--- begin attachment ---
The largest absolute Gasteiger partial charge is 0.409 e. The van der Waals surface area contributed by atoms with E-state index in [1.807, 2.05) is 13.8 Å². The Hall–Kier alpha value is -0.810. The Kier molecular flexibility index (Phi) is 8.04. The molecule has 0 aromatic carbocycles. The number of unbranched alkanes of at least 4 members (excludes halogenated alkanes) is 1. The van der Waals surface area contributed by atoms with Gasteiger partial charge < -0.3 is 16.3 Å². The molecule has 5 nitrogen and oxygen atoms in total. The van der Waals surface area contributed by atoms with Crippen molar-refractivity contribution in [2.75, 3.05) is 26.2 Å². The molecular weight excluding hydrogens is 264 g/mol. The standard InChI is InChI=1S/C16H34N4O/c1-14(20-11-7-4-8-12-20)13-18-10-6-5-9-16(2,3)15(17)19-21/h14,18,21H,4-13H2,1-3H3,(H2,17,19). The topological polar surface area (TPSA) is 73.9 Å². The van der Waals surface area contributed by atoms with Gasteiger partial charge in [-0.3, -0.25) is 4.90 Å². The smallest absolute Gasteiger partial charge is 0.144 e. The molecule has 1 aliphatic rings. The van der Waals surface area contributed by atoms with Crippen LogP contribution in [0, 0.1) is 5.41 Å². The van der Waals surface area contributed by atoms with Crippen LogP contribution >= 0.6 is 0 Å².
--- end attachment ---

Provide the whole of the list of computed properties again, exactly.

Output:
The largest absolute Gasteiger partial charge is 0.409 e. The van der Waals surface area contributed by atoms with E-state index in [1.807, 2.05) is 13.8 Å². The Hall–Kier alpha value is -0.810. The Kier molecular flexibility index (Phi) is 8.04. The molecule has 0 aromatic carbocycles. The number of unbranched alkanes of at least 4 members (excludes halogenated alkanes) is 1. The van der Waals surface area contributed by atoms with Gasteiger partial charge < -0.3 is 16.3 Å². The molecule has 5 nitrogen and oxygen atoms in total. The van der Waals surface area contributed by atoms with Crippen molar-refractivity contribution in [2.75, 3.05) is 26.2 Å². The molecular weight excluding hydrogens is 264 g/mol. The standard InChI is InChI=1S/C16H34N4O/c1-14(20-11-7-4-8-12-20)13-18-10-6-5-9-16(2,3)15(17)19-21/h14,18,21H,4-13H2,1-3H3,(H2,17,19). The topological polar surface area (TPSA) is 73.9 Å². The van der Waals surface area contributed by atoms with Gasteiger partial charge in [-0.3, -0.25) is 4.90 Å². The smallest absolute Gasteiger partial charge is 0.144 e. The molecule has 1 aliphatic rings. The van der Waals surface area contributed by atoms with Crippen LogP contribution in [0, 0.1) is 5.41 Å². The van der Waals surface area contributed by atoms with Crippen LogP contribution >= 0.6 is 0 Å².